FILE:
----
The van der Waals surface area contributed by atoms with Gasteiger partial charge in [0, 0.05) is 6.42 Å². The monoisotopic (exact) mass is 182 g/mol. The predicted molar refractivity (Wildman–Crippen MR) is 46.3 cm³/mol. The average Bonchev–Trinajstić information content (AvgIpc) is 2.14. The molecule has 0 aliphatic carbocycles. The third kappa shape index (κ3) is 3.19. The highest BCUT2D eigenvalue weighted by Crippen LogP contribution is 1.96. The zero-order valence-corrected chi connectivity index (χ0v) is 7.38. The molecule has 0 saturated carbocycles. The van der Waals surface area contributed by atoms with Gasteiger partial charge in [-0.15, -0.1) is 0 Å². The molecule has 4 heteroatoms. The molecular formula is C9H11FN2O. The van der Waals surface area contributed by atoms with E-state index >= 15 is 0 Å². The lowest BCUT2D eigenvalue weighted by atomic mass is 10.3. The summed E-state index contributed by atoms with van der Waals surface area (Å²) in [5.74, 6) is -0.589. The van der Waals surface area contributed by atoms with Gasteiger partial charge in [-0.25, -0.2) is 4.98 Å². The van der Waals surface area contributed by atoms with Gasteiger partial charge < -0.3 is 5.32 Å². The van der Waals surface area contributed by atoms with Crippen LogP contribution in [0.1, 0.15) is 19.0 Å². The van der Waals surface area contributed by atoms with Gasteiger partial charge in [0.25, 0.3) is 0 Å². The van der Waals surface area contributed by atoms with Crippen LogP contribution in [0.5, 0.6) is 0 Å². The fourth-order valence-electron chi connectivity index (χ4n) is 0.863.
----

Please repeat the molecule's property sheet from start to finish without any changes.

The van der Waals surface area contributed by atoms with Gasteiger partial charge in [0, 0.05) is 6.42 Å². The monoisotopic (exact) mass is 182 g/mol. The predicted molar refractivity (Wildman–Crippen MR) is 46.3 cm³/mol. The average Bonchev–Trinajstić information content (AvgIpc) is 2.14. The molecule has 0 aliphatic carbocycles. The third kappa shape index (κ3) is 3.19. The highest BCUT2D eigenvalue weighted by Crippen LogP contribution is 1.96. The zero-order valence-corrected chi connectivity index (χ0v) is 7.38. The molecule has 0 saturated carbocycles. The van der Waals surface area contributed by atoms with Gasteiger partial charge in [-0.15, -0.1) is 0 Å². The molecule has 4 heteroatoms. The molecular formula is C9H11FN2O. The van der Waals surface area contributed by atoms with E-state index >= 15 is 0 Å². The lowest BCUT2D eigenvalue weighted by atomic mass is 10.3. The summed E-state index contributed by atoms with van der Waals surface area (Å²) in [5.74, 6) is -0.589. The van der Waals surface area contributed by atoms with Gasteiger partial charge in [-0.25, -0.2) is 4.98 Å². The van der Waals surface area contributed by atoms with Gasteiger partial charge < -0.3 is 5.32 Å². The van der Waals surface area contributed by atoms with Crippen LogP contribution in [0.1, 0.15) is 19.0 Å². The van der Waals surface area contributed by atoms with Gasteiger partial charge in [0.25, 0.3) is 0 Å². The van der Waals surface area contributed by atoms with Crippen LogP contribution in [0.5, 0.6) is 0 Å². The fourth-order valence-electron chi connectivity index (χ4n) is 0.863.